It's possible to trade profitably on the Forex, the nearly $2 trillion worldwide currency exchange market. But the odds are against you, even more so if you don't prepare and plan your trades. According to a 2014 Bloomberg report, several analyses of retail Forex trading, including one by the National Futures Association (NFA), the industry's regulatory body, concluded that more than two out of three Forex traders lose money. This suggests that self-education and caution are recommended. Here are some approaches that may improve your odds of taking a profit. Prepare Before You Begin Trading Because the Forex market is highly leveraged -- as much as 50 to 1 -- it can have the same appeal as buying a lottery ticket: some small chance of making a killing. This, however, isn't trading; it's gambling, with the odds long against you. A better way of entering the Forex market is to carefully prepare. Beginning with a practice account is helpful and risk-free. While you're trading in your practice account, read the most frequently recommended Forex trading books, among them Currency Forecasting: A Guide to Fundamental and Technical Models of Exchange Rate Determination, by Michael R. Rosenberg is short, not too sweet and highly admired introduction to the Forex market. Forex Strategies: Best Forex Strategies for High Profits and Reduced Risk, by Matthew Maybury is an excellent introduction to Forex trading. The Little Book of Currency Trading: How to Make Big Profits in the World of Forex, by Kathy Lien is another concise introduction that has stood the test of time. All three are available on Amazon. Rosenberg's book, unfortunately, is pricey, but it's widely available in public libraries. "Trading in the Zone: Master the Market with Confidence, Discipline and a Winning Attitude," by Mark Douglas is another good book that's available on Amazon, and, again, somewhat pricey, although the Kindle edition is not. Use the information gained from your reading to plan your trades before plunging in. The more you change your plan, the more you end up in trouble and the less likely that elusive forex profit will end up in your pocket. Diversify and Limit Your Risks Two strategies that belong in every trader's arsenal are: Diversification: Traders who execute many small traders, particularly in different markets where the correlation between markets is low, have a better chance of making a profit. Putting all your money in one big trade is always a bad idea. Familiarize yourself with ways guaranteeing a profit on an already profitable order, such as a trailing stop, and of limiting losses using stop and limit orders. These strategies and more are covered in the recommended books. Novice traders often make the mistake of concentrating on how to win; it's even more important to understand how to limit your losses. Be Patient Forex traders, particularly beginners, are prone to getting nervous if a trade does not go their way immediately, or if the trade goes into a little profit they get itchy to pull the plug and walk away with a small profit that could have been a significant profit with little downside risk using appropriate risk reduction strategies. In "On Any Given Sunday," Al Pacino reminds us that "football is a game of inches." That's a winning attitude in the Forex market as well. Remember that you are going to win some trades and lose others. Take satisfaction in the accumulation of a few more wins than losses. Over time, that could make you rich!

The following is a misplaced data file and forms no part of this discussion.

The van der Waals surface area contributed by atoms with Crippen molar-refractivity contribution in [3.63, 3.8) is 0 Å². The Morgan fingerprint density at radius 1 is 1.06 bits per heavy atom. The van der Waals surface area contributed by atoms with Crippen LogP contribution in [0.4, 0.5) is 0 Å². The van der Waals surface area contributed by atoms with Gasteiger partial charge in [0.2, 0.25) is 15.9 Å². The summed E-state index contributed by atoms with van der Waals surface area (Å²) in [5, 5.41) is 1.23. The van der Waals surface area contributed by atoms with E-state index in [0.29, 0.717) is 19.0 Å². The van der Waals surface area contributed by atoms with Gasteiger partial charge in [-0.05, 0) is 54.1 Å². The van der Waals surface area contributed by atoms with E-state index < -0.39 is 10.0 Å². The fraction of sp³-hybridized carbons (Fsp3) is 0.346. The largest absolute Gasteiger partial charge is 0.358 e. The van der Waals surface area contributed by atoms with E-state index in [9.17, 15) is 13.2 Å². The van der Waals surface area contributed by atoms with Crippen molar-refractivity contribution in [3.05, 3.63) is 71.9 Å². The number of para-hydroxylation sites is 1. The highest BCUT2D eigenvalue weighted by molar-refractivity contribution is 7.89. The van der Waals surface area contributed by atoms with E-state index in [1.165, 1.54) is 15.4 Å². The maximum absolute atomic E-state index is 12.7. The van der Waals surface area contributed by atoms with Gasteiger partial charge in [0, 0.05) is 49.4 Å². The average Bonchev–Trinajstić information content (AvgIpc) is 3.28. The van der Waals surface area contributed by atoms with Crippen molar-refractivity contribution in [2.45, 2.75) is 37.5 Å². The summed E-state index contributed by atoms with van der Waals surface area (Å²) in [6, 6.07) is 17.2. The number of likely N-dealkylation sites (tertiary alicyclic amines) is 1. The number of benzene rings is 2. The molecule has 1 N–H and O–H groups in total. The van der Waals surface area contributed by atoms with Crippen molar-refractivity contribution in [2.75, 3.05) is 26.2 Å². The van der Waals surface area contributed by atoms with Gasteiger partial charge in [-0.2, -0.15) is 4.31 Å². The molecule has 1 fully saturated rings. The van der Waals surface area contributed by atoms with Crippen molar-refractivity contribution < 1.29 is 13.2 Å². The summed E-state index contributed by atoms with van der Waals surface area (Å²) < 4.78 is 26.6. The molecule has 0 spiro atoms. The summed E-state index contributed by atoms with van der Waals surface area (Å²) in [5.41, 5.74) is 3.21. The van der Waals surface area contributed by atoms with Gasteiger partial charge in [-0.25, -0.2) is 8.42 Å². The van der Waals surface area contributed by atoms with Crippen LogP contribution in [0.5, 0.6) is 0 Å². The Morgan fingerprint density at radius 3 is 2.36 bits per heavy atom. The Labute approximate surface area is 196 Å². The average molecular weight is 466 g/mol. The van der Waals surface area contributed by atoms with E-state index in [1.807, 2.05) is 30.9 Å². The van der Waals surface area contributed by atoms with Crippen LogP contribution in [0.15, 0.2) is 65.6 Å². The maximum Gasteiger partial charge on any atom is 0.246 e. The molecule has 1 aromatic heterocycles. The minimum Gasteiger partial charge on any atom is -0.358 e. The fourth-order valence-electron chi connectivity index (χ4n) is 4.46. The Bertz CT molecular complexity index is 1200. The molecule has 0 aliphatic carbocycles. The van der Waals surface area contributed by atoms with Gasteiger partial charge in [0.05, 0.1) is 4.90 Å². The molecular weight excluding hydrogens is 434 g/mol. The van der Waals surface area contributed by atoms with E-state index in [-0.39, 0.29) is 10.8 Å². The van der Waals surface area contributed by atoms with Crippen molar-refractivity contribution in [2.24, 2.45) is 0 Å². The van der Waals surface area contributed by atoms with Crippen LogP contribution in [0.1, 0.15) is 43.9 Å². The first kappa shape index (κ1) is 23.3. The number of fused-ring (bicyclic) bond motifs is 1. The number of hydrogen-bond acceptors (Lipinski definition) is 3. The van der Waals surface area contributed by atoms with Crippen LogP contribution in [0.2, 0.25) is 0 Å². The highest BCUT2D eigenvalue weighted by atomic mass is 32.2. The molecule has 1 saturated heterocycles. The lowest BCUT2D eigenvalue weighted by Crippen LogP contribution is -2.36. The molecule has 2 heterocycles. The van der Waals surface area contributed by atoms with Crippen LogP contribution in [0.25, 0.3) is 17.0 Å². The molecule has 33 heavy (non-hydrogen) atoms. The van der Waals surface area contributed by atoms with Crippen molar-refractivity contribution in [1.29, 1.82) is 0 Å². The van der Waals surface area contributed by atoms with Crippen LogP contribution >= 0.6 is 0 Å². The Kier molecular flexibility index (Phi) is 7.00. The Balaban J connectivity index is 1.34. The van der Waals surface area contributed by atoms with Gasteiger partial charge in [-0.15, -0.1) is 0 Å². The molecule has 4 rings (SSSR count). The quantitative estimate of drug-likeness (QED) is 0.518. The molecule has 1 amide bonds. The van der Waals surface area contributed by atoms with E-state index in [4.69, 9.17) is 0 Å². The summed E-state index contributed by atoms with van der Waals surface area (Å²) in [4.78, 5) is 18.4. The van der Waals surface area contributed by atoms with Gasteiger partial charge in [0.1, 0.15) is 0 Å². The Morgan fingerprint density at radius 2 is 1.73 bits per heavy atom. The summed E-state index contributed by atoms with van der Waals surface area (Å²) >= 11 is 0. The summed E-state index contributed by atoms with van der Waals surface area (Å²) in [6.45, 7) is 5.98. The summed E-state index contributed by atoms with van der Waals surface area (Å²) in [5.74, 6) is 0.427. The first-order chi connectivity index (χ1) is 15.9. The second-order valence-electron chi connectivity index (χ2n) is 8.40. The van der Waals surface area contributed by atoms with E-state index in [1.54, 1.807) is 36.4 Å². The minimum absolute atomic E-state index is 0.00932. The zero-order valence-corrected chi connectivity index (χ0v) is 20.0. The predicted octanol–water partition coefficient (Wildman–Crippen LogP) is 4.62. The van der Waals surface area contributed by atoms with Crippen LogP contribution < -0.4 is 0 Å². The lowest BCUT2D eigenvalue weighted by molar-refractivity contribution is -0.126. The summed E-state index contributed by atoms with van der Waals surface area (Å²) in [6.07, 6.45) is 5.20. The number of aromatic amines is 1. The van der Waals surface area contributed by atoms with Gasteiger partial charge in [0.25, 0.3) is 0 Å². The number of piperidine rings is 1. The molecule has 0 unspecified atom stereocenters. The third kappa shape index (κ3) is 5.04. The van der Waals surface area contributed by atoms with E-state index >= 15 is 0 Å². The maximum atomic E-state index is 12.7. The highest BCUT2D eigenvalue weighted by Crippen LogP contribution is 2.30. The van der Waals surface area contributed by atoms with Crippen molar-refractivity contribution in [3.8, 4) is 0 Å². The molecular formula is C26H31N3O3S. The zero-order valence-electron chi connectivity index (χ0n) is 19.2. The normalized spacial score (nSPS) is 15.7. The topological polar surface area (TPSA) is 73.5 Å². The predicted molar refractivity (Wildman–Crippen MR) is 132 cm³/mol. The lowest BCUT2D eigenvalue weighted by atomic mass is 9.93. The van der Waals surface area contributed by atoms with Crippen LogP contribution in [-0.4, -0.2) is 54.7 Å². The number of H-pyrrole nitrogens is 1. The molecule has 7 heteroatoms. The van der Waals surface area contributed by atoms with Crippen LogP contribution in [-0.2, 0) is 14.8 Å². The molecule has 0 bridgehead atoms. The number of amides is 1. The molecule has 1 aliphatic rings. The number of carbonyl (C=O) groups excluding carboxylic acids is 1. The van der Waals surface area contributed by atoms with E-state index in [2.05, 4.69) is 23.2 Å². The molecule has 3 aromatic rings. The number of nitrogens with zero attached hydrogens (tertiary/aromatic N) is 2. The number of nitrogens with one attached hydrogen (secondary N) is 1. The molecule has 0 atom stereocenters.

The Consolation Prize (A Mocktail)